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Unsafe levels of fecal bacteria found in streams across Baltimore region

Fecal bacteria has made many Maryland waterways unsafe for swimming after rainstorms this summer.

Unhealthy levels of fecal bacteria have been found in streams, rivers and swimming holes from Frederick to Ellicott City to Bel Air this summer, according to data gathered by the Chesapeake Bay Foundation.

The foundation collected samples this summer from 40 Maryland streams and rivers in Baltimore, Carroll, Frederick, Harford and Howard counties and in Baltimore City. Most tests were conducted after rainstorms, when waterways are at their most polluted because of runoff.

In one case, after almost an inch of rain fell Aug. 2, bacteria levels at least 400 times above safe levels were present in White Marsh Run.

In another, bacteria levels reached more than 300 times safe levels in Cascade Falls, a popular swimming hole in Patapsco Valley State Park, after a one-inch rainstorm July 5. People were swimming in the water when the sample was taken.

Thirty of the tested waterways were deemed unsafe for swimming after rain fell across the region June 16-17, from Carroll Creek in Frederick to the Sucker, Tiber and Hudson branches in Ellicott City to the Stony Run in North Baltimore and the Bird River in eastern Baltimore County.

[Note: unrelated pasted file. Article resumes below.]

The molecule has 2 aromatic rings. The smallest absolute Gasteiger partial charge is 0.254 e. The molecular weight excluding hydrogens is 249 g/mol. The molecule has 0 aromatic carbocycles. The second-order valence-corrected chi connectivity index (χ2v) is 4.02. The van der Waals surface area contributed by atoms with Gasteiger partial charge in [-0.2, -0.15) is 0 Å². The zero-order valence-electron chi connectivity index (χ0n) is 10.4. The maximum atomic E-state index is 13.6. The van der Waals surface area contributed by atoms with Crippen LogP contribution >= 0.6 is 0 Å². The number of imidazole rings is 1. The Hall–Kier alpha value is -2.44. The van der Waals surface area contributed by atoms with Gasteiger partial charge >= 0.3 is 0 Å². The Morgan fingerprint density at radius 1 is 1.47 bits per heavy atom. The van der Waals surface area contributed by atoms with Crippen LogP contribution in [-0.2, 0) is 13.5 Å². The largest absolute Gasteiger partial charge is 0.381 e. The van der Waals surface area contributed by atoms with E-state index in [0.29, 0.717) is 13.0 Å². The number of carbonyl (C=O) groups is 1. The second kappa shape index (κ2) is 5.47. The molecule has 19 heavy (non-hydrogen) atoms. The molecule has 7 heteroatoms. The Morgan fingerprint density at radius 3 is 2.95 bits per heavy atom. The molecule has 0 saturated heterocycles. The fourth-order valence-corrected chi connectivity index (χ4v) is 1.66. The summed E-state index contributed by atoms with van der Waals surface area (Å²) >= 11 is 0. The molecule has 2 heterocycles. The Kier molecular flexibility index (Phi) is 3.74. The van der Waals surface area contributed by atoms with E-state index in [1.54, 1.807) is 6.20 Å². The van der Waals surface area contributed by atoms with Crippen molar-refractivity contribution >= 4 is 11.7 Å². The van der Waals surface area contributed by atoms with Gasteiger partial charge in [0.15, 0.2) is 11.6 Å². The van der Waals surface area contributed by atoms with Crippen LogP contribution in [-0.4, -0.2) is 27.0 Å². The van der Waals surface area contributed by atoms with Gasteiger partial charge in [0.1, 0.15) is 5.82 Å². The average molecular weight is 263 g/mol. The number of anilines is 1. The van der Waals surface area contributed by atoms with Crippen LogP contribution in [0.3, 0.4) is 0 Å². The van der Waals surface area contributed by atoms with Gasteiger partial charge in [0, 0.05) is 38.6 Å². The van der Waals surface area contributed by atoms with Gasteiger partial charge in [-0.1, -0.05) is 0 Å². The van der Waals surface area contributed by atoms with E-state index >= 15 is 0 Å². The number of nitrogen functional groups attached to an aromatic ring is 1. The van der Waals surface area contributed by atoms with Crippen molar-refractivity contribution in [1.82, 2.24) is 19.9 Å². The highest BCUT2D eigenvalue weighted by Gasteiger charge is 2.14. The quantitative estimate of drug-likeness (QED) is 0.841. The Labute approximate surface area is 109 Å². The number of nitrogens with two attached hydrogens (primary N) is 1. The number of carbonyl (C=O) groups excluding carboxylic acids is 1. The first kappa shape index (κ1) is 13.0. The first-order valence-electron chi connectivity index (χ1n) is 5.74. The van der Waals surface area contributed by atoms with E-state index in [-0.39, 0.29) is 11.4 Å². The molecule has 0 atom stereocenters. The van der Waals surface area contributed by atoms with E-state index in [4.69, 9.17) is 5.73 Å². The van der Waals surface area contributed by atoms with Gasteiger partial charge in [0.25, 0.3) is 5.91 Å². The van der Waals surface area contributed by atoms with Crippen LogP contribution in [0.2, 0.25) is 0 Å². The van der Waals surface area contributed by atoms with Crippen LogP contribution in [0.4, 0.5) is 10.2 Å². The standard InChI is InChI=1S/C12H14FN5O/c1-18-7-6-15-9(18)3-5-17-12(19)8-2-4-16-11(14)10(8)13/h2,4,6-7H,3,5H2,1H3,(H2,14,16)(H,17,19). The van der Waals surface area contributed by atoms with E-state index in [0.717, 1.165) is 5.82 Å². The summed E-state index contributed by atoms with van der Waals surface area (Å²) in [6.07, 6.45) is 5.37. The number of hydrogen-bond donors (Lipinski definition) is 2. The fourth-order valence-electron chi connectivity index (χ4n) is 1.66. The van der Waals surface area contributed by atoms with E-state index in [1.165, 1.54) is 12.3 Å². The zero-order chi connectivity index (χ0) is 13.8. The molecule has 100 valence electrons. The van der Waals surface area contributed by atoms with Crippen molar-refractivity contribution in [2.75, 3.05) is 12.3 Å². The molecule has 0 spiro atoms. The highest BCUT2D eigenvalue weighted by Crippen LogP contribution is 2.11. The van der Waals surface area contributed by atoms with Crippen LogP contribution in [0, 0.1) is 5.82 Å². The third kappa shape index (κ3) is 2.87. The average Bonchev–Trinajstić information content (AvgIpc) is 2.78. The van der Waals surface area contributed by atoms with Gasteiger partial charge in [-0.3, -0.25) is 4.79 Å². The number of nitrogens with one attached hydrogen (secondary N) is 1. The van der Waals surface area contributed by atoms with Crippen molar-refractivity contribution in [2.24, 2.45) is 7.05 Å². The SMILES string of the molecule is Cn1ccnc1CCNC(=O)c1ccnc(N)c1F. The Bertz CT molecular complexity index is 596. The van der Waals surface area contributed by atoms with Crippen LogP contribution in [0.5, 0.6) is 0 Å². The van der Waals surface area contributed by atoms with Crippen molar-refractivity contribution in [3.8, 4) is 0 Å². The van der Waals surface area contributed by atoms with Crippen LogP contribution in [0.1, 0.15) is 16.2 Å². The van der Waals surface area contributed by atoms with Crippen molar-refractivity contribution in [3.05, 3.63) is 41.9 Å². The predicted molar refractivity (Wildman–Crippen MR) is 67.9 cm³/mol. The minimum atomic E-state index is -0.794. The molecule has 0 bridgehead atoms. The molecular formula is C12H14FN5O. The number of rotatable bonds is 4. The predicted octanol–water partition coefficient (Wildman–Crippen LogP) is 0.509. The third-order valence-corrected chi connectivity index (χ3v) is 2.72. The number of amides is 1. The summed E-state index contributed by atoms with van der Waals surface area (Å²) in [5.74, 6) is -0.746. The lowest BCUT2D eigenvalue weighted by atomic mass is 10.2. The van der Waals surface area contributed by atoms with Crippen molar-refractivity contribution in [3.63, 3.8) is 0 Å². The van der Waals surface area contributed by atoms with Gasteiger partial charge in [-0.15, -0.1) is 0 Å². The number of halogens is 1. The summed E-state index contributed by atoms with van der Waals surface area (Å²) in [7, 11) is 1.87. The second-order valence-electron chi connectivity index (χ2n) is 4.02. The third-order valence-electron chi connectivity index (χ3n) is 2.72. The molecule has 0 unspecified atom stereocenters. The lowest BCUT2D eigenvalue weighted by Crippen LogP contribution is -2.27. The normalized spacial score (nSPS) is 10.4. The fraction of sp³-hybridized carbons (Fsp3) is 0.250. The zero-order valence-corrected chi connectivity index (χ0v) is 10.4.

The foundation posted all of the data on its website.

With the samples, the organization is pressing local governments around the region to do more to prevent polluted stormwater runoff from reaching waterways.

State and federal initiatives require the counties and Baltimore city to establish long term plans to reduce the acreage of paved surfaces that exacerbate runoff, and to use landscaping and other techniques to catch runoff before it runs into waterways.

"This isn’t an abstract problem," said Alison Prost, the foundation's Maryland executive director. "It puts the health of residents who swim, wade or come into contact with these waters at risk."

Local governments in each of the counties the foundation conducted tests "need to work aggressively to reduce polluted runoff, and ensure the health of their residents," she said.

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